The trial court implicitly found Hager made the required prima facie showing by asking the prosecutor to state reasons for the challenges. At this second step of the inquiry, the challenged party must provide a reason that is racially neutral on its face. Purkett v. Elem, 514 U.S. 765, 767-68, 115 S. Ct. 1769, 1771 (1995). The prosecutor explained that juror #2 was related to a person who had been involved in the criminal justice system a number of times and that juror #17 knew the defendant and the defendant's brother and associated with the brother. The district court implicitly accepted the reasons by asking Hager's attorney to further support his motion. Hager's attorney offered no further support.

Hager argues Batson required the trial court to make findings on whether the reason given for disputed peremptory challenges "was a pretext for purposeful discrimination." Although the trial court has a duty to determine if the challenged party's reasons are pretextual, McRae, 494 N.W.2d at 257 (citing Hernandez, 500 U.S. at 359, 111 S. Ct. at 1866), neither Batson, its progeny, or state court interpretations require a court to make explicit findings on pretext. See Stewart, 514 N.W.2d at 564 (failure of a trial court to rule explicitly on a Batson challenge does not require a new trial).

We agree that trial procedure and appellate review are assisted by specific findings on whether the objector has demonstrated a prima facie case and whether the party challenged has provided race-neutral reasons, but the implicit findings are adequate. See id. at 563-64. With respect to the first step, a prima facie showing of discriminatory intent may be demonstrated by the prosecutor's total exclusion of all people of color from the venire. See State v. Everett, 472 N.W.2d 864, 868 (Minn. 1991). With respect to the second step, a family member's involvement in the criminal justice system is a valid race-neutral reason for a peremptory strike. See State v. Scott, 493 N.W.2d 546, 549 (Minn. 1992). And a juror's acquaintance with or personal knowledge of a defendant is also a valid race-neutral reason for a peremptory challenge. See James, 520 N.W.2d at 404.

The district court apparently declined to give Hager's attorney an opportunity to do additional research into the voir dire record to see if it supported the prosecutor's reasons. Declining to reserve the ruling until a later time was discretionary with the court, and the ruling was not an abuse of discretion in light of the fact that both attorneys were present during voir dire. Hager did not claim pretext or point to facts that would suggest pretext. See State v. Spears, 560 N.W.2d 723, 725 (Minn. App. 1997) (challenging party carries ultimate burden of showing purposeful discrimination) (citing Purkett, 514 U.S. at 768, 115 S. Ct. at 1771), review denied (Minn. May 28, 1997); Minn. R. Crim. P. 26.02, subd. 6a(3)(b), (c). The district court's ruling is grounded on the record, and its findings are not clearly erroneous.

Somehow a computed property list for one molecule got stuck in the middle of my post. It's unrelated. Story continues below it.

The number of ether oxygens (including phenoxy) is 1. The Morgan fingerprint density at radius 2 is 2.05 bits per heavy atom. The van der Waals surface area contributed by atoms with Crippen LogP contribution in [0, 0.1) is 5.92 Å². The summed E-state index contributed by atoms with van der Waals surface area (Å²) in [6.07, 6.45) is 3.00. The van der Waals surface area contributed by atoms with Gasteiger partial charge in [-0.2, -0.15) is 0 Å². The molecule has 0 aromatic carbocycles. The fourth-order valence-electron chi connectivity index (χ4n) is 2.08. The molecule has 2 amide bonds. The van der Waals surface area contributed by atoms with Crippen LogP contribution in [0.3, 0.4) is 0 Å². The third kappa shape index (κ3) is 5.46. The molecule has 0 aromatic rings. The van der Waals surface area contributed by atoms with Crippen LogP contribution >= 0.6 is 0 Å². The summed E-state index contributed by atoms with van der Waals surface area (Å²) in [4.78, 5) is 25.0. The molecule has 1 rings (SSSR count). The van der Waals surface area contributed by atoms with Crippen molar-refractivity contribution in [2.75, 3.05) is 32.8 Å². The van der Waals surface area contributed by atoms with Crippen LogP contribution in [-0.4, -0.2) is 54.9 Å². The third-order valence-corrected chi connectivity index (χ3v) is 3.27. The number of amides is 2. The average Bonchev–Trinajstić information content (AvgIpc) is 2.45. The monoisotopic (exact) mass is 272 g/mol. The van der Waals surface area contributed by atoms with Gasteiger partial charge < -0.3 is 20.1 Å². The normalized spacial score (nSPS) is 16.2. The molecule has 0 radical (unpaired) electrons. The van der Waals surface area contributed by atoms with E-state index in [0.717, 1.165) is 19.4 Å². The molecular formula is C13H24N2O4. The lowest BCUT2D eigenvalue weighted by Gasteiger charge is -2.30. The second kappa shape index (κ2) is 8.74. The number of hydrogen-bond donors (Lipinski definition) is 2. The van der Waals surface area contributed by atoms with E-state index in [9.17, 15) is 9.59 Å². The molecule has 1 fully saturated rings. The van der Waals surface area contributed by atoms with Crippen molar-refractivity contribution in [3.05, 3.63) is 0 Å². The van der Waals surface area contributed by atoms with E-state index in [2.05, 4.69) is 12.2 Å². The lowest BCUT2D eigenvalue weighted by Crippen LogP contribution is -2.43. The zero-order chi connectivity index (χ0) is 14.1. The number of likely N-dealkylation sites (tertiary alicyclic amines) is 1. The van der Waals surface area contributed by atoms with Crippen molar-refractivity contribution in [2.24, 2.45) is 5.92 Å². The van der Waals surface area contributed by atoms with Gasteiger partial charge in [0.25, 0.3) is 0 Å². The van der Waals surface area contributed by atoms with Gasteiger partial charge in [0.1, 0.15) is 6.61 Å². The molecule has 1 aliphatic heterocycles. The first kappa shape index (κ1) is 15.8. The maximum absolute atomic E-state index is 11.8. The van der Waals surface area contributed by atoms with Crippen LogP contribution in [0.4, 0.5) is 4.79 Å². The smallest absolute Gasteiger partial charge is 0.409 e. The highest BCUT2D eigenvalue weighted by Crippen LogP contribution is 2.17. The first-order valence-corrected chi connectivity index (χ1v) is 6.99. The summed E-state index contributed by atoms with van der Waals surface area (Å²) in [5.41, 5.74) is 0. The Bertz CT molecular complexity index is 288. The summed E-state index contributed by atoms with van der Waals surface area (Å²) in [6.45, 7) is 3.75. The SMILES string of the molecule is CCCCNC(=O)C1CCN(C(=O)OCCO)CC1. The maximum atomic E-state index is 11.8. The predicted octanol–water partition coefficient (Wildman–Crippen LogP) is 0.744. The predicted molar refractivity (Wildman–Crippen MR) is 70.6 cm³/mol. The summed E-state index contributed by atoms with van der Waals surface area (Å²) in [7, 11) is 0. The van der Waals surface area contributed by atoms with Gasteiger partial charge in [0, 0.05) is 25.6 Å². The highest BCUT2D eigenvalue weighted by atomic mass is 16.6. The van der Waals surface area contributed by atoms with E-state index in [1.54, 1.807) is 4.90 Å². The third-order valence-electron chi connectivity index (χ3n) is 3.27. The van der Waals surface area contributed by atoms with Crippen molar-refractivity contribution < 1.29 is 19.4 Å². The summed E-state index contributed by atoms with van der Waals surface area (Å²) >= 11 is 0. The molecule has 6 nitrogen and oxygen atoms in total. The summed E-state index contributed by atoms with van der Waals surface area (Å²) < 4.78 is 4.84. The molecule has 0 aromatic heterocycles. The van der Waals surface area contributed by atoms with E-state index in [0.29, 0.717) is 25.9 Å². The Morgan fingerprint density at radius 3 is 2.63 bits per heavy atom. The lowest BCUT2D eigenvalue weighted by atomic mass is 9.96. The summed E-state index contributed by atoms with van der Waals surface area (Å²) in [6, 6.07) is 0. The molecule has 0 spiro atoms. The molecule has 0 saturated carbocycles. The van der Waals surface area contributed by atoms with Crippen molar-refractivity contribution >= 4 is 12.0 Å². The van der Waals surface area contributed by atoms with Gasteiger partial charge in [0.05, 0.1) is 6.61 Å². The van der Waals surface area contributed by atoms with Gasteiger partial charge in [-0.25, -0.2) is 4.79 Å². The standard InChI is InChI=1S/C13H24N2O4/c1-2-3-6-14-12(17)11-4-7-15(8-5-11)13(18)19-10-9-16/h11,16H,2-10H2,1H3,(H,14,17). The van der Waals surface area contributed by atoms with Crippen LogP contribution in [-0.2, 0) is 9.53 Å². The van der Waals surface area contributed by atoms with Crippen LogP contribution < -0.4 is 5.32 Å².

In a pro se supplemental brief, Hager raises several additional issues. First, he argues that the district court judge was impermissibly biased because Hager had previously appeared before the judge in juvenile court. Second, he asserts that one of the impaneled jurors was impermissibly biased. Hager's remaining claims of error are insufficiently stated to raise a legal issue and are not factually supported by the record.

An appellate court "will not decide issues raised for the first time on appeal." State v. Kremer, 307 Minn. 309, 312-13, 239 N.W.2d 476, 478 (1976), cited in State v. Spaeth, 552 N.W.2d 187, 196-97 (Minn. 1996) (applying the principle to a pro se appellant's challenge to a trial court's decision to admit statements made by appellant into evidence). Neither Hager nor his attorney raised the issue of the judge's or the juror's bias at trial. Furthermore, Hager has not provided a factual basis for either assertion, nor did he request removal of the judge prior to trial. See Minn. R. Crim. P. 26.03, subd. 13(4) (providing method for defendant to remove judge); State v. Moss, 269 N.W.2d 732, 734-35 (Minn. 1978) (failure to request removal of judge before trial acts as waiver for objection to possible conflict known before trial).